RailsConf 2008 David Heinemeier Hansson’s Keynote Video


RailsConf 2008 David Heinemeier Hansson Keynote on Vimeo.

Part of dhh’s message was to spread the message…so I assume I should be fine to publishing these extracts from David’s keynote. I was sitting at the back of the room and took some videos snapshot. I didn’t film all the talk as I didn’t have a tripod, but this will give you a nice overview of the what was going on during the talk…Rails is pretty big, there where lots of people there…and David was going beyond technology and telling the attendance that all Rails developers should seize the opportunity Rails create to improve themselves and not only from a technical point of view. Check it out.

Warning: I didn’t edit the video and didn’t have a tripod so it’s quite ruff and shaky. Also oreilly is going to publish an high quality official one.

Update: video was gone…seems to be back now.

RailsConf tutorial and source code open sourced

Thanks to everyone that attended the Powering AIR with Rails talk. That was really cool. I didn’t realize how hard it is to give such talks, but hey…party time now. It’s fun to give a presentation the first day at a conference, we can now enjoy the rest of the conference.

You can find the slides and the source code at:

http://github.com/danielwanja/railsconf2008

We presented the following 10 AIR applications:

01_AIRBrowser 
  mx:HTML
  dougmccune CoverFlowContainer

02_HelloBlog
  ActionScript/Javascript Brige
  Drag Drop API

03_WebSnippet
  javascript injection using HTMLComponent
  File
  Sprite/drawing API
  Window API
  Bitmap manipulation
  
04_HTMLFileBrowser
  File System Access
  AIRAliases.js

05_OfflineCampfire
  Windowing API
  flash.desktop.NativeApplication
  DockIcon
  SharedObject

06_S3Browser
  flash.filesystem.File.upload
  HTTPService + REST (list, create, delete)  
  attachment_fu (S3)
  
07_SQLExample
  sql lite from AIR
  
08_PhotoBooth
  flash.media.Camera
  flash.media.Video
  flash.net.URLLoader
  attachment_fu (file)

09_TwitterSpider
  Charting API
  DataGrid/Filtering
  
10_TwitterFriends
  com.adobe.flex.extras.controls.springgraph
  twitter4r

Enjoy,

Daniel and Tony!

RailsConf 2008 is started.

RailsConf this year has a pre-conference tutorials days which was optional and it’s starting now. However attendance seems already pretty big and there was a quite long queue to the registrations desks. I am now at Denny’s for my breakfast and will skip the first tutorial and meet with Tony to apply the finishing touch to our talk. We have a lot of code to present, I hope we can cover all the details in the 3.5 hours we have. We will publish the slides and the source code of the 10 apps we are going to present, so if you didn’t make it to RailsConf or our talk you still can get a glimpse at what we are presenting. The slides will have code extracts, but during the talk we will not use them as we will run and show the apps, so there is still good value if you attend the talk :-). See you there!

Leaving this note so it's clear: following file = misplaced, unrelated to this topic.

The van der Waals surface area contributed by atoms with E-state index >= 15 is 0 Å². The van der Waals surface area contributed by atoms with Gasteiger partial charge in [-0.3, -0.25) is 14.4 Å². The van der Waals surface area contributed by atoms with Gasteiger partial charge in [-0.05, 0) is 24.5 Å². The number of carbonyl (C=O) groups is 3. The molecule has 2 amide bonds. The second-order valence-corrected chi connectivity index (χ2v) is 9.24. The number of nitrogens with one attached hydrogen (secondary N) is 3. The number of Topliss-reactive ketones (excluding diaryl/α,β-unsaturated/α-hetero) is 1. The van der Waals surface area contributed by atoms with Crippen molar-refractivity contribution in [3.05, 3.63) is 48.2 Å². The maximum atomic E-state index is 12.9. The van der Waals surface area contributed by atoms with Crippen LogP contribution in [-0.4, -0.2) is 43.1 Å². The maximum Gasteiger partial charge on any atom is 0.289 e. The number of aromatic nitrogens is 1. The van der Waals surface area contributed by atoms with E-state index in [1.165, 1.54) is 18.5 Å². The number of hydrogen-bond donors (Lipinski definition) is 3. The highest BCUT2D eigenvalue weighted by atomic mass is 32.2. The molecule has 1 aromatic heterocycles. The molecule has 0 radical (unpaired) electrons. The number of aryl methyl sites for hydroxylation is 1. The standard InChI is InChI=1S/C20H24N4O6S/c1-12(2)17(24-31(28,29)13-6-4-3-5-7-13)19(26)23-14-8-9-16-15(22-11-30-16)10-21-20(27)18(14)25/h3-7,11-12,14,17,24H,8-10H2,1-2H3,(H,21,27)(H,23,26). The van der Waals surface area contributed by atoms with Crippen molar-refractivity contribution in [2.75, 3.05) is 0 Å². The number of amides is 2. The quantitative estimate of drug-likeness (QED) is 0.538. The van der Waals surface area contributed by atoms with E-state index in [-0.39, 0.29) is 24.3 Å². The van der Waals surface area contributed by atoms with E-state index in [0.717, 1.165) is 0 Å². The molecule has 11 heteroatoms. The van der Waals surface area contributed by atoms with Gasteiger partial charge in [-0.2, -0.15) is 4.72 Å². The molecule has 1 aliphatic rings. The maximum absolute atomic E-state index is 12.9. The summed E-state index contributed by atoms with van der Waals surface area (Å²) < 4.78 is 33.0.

Enjoy, Daniel.

Catching StackOverflowError and a Bug in Regex Implementation in Java

Shortly after we launched SunWikis almost a year ago, we started having an issue with StackOverflowError, which was occurring when the content of certain wiki pages was being parsed and URLs where being extracted. I documented the issue in CONF-9392.

The problem is not really a bug in Confluence (even though using an overly-complex regular expressions doesn’t help the case), but it’s a problem in JDK. After a brief search at bugs.sun.com I found the root cause of our StackOverflowError documented as bug 6337993.

Originally I tried to mitigate the situation by increasing the memory reserved for the stack data via the -Xss JVM parameter. This helped a little bit, but wasn’t good enough in most cases.

Last week I decided to go against everything I’ve been taught, and wrote a patch for Confluence that wraps the part of code that results in the StackOverflowError into a try/catch block. I know that any throwables that extend from Error should not be caught by a client code because they usually indicate a failure that only JVM should try to recover from, but IMO in the case of StackOverflowError, the situation is a bit different. That is mainly because before throwing the StackOverflowError, JVM pops the stack, so by the time the code execution gets to the catch block, JVM has already recovered from the error.

I don’t claim this to be a solution to the problem, it’s just a workaround that works better than increasing the stack size in this particular case. The fact that Confluence doesn’t find all the URLs in wiki pages (used mainly to list outgoing links in the page info view) is just a small sacrifice, compared to inability to save or copy the page.

As for the solution, it seems that reimplementing Java’s regular expressions library would be the most suitable one. I tried to run a code that fails in Java in JRuby, which uses a port of Oniguruma regex engine for Java and things worked flawlessly and as I read it also gives JRuby a performance boost over java.util.regex.

#111 Advanced Search Form

If you need to create an advanced search with a lot of fields, it may not be ideal to use a GET request as I showed in episode 37. In this episode I will show you how to handle this by creating a Search resource.

#111 Advanced Search Form

If you need to create an advanced search with a lot of fields, it may not be ideal to use a GET request as I showed in episode 37. In this episode I will show you how to handle this by creating a Search resource.

Powering AIR Applications with Rails – RailsConf tutorial preview.